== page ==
## Monday, December 21, 2009 ... //

### Douglass and Christy about the DCPS and ClimateGate

Two years ago, this blog described an interesting paper by

Douglass, Christy, Pearson, Singer (click)
in the International Journal of Climatology. It argued that the relationships between the surface and upper troposphere warming trends are very different in reality and in the existing climate models. That suggests a serious problem with the models - and implies that the models may overestimate the CO2 sensitivity by a factor of 2 - 4.

We don't want to talk about the technical issues here. This article is about the process of peer review and publishing. Today, in the American Thinker, David Douglass and John Christy wrote a fascinating reconstruction of the events that led to the publication of their paper and a certain reply by Santer et al.:
A Climatology Conspiracy? (click)
Douglass and Christy knew something about the process of peer review and publishing but the ClimateGate e-mails have expanded their knowledge about the procedures - and especially the behind-the-scenes tricks - by a huge factor. So they could reconstruct the events.

It's just a stunning reading. I would write a similar summary of the corrupt aspects of the process, but let me reproduce theirs instead. Their reconstruction proves

(a) unusual cooperation between authors and editor,
(b) misstatement of known facts,
(c) character assassination,
(d) avoidance of traditional scientific give-and-take,
(e) using confidential information,
(f) misrepresentation (or misunderstanding) of the scientific question posed by DCPS,
(g) withholding data, and more.

There's a lot of stuff about the violations of the standard rules who is allowed to respond, when, about the delaying the DCPS paper, speeding up the reply, systematically giving Santer et al. more channels to reply, efforts to identify the anonymous referees and to change them, asymmetric treatment of pictures, and so on. Most of these dirty tricks that obviously give the advantage to one side have been successful.

One could say that people like Santer can do things of this sort because they're nasty thugs and gangsters. It's totally true but it's just one part of the story. The other part is that there exists a broader context - a network of non-scientific pressures on science - that made it possible for the "chosen one" to violate pretty much all possible written and unwritten procedural and moral rules of the process of objective peer review and publishing.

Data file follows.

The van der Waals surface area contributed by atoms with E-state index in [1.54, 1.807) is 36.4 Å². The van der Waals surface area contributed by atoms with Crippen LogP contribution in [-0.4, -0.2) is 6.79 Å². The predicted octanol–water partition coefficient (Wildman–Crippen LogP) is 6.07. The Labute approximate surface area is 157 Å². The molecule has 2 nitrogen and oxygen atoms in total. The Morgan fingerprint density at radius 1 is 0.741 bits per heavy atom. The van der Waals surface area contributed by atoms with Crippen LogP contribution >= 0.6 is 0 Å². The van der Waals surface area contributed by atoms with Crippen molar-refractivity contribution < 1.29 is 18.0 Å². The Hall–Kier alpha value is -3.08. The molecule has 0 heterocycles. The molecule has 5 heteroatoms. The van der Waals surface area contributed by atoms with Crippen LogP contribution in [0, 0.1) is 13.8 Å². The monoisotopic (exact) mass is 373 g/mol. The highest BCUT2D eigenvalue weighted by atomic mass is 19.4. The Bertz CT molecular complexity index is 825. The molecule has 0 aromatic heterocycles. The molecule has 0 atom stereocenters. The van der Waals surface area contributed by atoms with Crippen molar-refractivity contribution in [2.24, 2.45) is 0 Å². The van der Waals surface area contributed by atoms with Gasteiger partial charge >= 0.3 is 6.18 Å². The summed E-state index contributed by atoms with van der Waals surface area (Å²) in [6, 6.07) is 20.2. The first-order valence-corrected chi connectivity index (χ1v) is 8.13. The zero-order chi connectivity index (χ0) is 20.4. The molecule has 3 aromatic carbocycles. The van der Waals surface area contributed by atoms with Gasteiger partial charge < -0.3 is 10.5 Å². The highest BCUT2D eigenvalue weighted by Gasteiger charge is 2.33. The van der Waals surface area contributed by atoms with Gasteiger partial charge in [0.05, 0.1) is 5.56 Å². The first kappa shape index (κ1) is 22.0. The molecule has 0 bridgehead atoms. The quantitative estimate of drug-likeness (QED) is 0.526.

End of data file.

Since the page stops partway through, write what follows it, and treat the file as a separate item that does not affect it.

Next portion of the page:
It seems impossible to compare this stuff with high-energy physics. I have never seen anything comparable. You know, I have reviewed something like 100 papers in my life and I rejected approximately one half of them. But the review is the end of story. It's just not up to the author to intervene into this process beyond the task he or she has been given which is just a peer review.

In fact, I have never even studied whether some crackpot papers that I rejected were ever published. Of course that many papers that I disagree with are being published. In fact, it may be true that most papers that are being published are wrong. Science is not about the forced agreement of everybody. And even your humble correspondent could be wrong even though it is extremely unlikely. ;-)

But the results get through additional filters when the people try to reproduce them and build upon them. So when you weight the published papers by their impact - or the number of citations - the average paper with an impact is much more likely to be correct. It can still be wrong - and whole communities and research programs can be wrong - but at least the probability that it suffers from some visible problems is significantly reduced.

In climatology, some people obviously wanted (and managed) to have a "complete power" over everything - what is published, which tricks can be used, what is hidden, and who can beat the crap out of whom. That wouldn't spoil the scientific results if the people who control everything were perfect saints and perfect scientists. Except that they're manifestly not. They're much closer to the perfect devils and bad scientists.

In fact, one could think that a complete power over the institutions almost inevitably corrupts a scientist. A scientist simply shouldn't get powers that exceed some objectively written rules. When he gets these additional powers, he may inevitably start to behave as Santer et al.

Proper science simply can't work in this way. For proper science, all kinds of scientific papers and results that pass the same objective criteria must be given the same conditions, until a difference between their validity emerges in additional objective tests. A friendship between editors, authors, and referees, or their ability to subtly or not-so-subtly blackmail someone by pointing out that there are allies outside science can't count as an objective test.

These principles have been vastly violated in the "climate change" sensitive portion of climatology - the estimates of warming, the influence of CO2, climate reconstructions, and validation of models. This whole discipline got completely corrupt and the results must be largely thrown away. A completely new wave of writing papers and validating them has to start almost from the scratch because the noise and/or the amount of missing facts in the majority of the existing papers in this discipline is just way too high.

And that's the memo.